How to begin crafting a winning award entry?

Many business owners wonder how they can achieve the same award winning success of other businesses, but are daunted by the entry process – will I see a return on investment? What do the judges want? What are the actual chances of winning? Denise O’Leary, author of Winner – How to Win Business Awards, is passionate about demystifying the entry process and here are some of her top tips for creating an award entry.

Create your entry offline first
Before inputting your entry into any online format, develop your response offline first. You can edit the content before making the commitment and avoid the disaster of having an internet crash and losing your work. If this happens it is too easy to abandon your entry.

Tell your story
Award entries give you the opportunity to tell your story; why did you start? What challenges have you overcome? What have been your greatest achievements to date? Let the judges engage with your business journey.

Explain your USP
Every company is different, determine your company’s Unique Selling Point (USP). This is what makes your business memorable and should run like a thread throughout the entry, explaining the benefits you deliver customers.

Use client testimonials
Evidence is a powerful addition to your entry and you can make it stand out in quotes, as a graphic or a chart and use client testimonials. If someone outside the business has been prepared to say how great you are, it is far more powerful than you as the business saying it. Encourage others to be your advocates.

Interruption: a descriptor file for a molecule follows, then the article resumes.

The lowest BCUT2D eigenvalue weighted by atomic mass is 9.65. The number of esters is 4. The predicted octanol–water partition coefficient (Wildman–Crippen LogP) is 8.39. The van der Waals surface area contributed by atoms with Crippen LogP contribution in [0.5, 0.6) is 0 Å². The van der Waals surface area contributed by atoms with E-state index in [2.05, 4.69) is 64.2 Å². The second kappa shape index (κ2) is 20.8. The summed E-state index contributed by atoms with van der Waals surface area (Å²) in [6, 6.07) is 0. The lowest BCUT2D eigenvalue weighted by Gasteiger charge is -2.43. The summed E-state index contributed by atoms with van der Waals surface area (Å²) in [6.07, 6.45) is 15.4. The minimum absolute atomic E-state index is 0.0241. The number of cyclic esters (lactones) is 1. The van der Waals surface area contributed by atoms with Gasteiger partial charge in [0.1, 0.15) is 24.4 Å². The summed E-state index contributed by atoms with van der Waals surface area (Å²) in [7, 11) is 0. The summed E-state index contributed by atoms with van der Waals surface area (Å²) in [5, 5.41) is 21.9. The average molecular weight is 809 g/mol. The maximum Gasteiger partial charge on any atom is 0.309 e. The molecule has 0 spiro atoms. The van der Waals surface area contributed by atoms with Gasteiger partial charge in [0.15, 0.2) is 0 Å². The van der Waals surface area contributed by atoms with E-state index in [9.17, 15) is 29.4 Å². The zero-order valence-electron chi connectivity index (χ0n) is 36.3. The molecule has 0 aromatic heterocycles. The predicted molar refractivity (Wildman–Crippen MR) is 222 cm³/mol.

Tailor Each Entry
Each award is likely to be judged individually, so tackle each award independently. Evaluate the entry criteria and match it against your individual and company attributes. Consider the relevance that the award can have to your business when trying to decide what to enter. If you have limited resources then target the one you really want.

Give the Judges What They Are Looking For
Judges will be looking for evidence to back up your claims. They want to see how you lead your industry and require you to validate your story. They are interested in the challenges faced – so identify how you overcame them. This can include insight from staff about why they enjoy being part of the organisation and activities alongside the day job such as charitable works and community engagement.

Always be honest; don’t lie, make up figures or avoid mentioning something that the general business community will know about you. Being sincere and explaining your challenges is very powerful as it shows you are constantly learning.